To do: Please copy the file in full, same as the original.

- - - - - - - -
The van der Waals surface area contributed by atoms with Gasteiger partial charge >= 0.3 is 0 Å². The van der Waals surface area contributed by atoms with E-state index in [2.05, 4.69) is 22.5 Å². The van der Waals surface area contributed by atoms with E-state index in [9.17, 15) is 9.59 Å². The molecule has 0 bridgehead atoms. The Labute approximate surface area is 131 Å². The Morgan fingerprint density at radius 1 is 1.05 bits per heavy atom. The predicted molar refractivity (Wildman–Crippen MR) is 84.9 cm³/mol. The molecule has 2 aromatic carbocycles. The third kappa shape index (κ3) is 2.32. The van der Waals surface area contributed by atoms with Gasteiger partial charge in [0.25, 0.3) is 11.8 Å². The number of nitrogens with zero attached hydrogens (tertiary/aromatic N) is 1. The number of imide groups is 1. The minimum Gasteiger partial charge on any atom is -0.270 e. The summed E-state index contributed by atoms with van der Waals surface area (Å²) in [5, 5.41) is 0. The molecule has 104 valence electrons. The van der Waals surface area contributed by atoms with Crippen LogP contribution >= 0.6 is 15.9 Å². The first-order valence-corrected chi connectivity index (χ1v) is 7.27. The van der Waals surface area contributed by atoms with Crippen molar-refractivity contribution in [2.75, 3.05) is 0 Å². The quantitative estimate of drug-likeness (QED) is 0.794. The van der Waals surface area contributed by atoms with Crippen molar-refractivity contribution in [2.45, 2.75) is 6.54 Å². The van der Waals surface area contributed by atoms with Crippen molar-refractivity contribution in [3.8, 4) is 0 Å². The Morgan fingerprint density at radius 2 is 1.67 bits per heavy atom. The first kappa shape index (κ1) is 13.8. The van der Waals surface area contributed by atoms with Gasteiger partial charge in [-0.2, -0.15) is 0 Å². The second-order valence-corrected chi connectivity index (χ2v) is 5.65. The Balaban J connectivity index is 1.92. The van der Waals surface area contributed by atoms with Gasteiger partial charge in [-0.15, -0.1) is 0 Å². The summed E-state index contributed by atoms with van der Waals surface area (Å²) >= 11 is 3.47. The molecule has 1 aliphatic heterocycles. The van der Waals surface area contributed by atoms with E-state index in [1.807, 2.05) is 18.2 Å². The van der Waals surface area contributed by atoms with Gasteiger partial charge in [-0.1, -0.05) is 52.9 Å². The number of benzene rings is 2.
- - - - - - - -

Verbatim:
The van der Waals surface area contributed by atoms with Gasteiger partial charge >= 0.3 is 0 Å². The van der Waals surface area contributed by atoms with E-state index in [2.05, 4.69) is 22.5 Å². The van der Waals surface area contributed by atoms with E-state index in [9.17, 15) is 9.59 Å². The molecule has 0 bridgehead atoms. The Labute approximate surface area is 131 Å². The Morgan fingerprint density at radius 1 is 1.05 bits per heavy atom. The predicted molar refractivity (Wildman–Crippen MR) is 84.9 cm³/mol. The molecule has 2 aromatic carbocycles. The third kappa shape index (κ3) is 2.32. The van der Waals surface area contributed by atoms with Gasteiger partial charge in [0.25, 0.3) is 11.8 Å². The number of nitrogens with zero attached hydrogens (tertiary/aromatic N) is 1. The number of imide groups is 1. The minimum Gasteiger partial charge on any atom is -0.270 e. The summed E-state index contributed by atoms with van der Waals surface area (Å²) in [5, 5.41) is 0. The molecule has 104 valence electrons. The van der Waals surface area contributed by atoms with Crippen LogP contribution >= 0.6 is 15.9 Å². The first-order valence-corrected chi connectivity index (χ1v) is 7.27. The van der Waals surface area contributed by atoms with Crippen molar-refractivity contribution in [2.75, 3.05) is 0 Å². The quantitative estimate of drug-likeness (QED) is 0.794. The van der Waals surface area contributed by atoms with Crippen molar-refractivity contribution in [2.45, 2.75) is 6.54 Å². The van der Waals surface area contributed by atoms with Crippen molar-refractivity contribution in [3.8, 4) is 0 Å². The Morgan fingerprint density at radius 2 is 1.67 bits per heavy atom. The first kappa shape index (κ1) is 13.8. The van der Waals surface area contributed by atoms with Gasteiger partial charge in [-0.2, -0.15) is 0 Å². The second-order valence-corrected chi connectivity index (χ2v) is 5.65. The Balaban J connectivity index is 1.92. The van der Waals surface area contributed by atoms with Gasteiger partial charge in [-0.15, -0.1) is 0 Å². The summed E-state index contributed by atoms with van der Waals surface area (Å²) >= 11 is 3.47. The molecule has 1 aliphatic heterocycles. The van der Waals surface area contributed by atoms with E-state index in [1.807, 2.05) is 18.2 Å². The van der Waals surface area contributed by atoms with Gasteiger partial charge in [-0.1, -0.05) is 52.9 Å². The number of benzene rings is 2.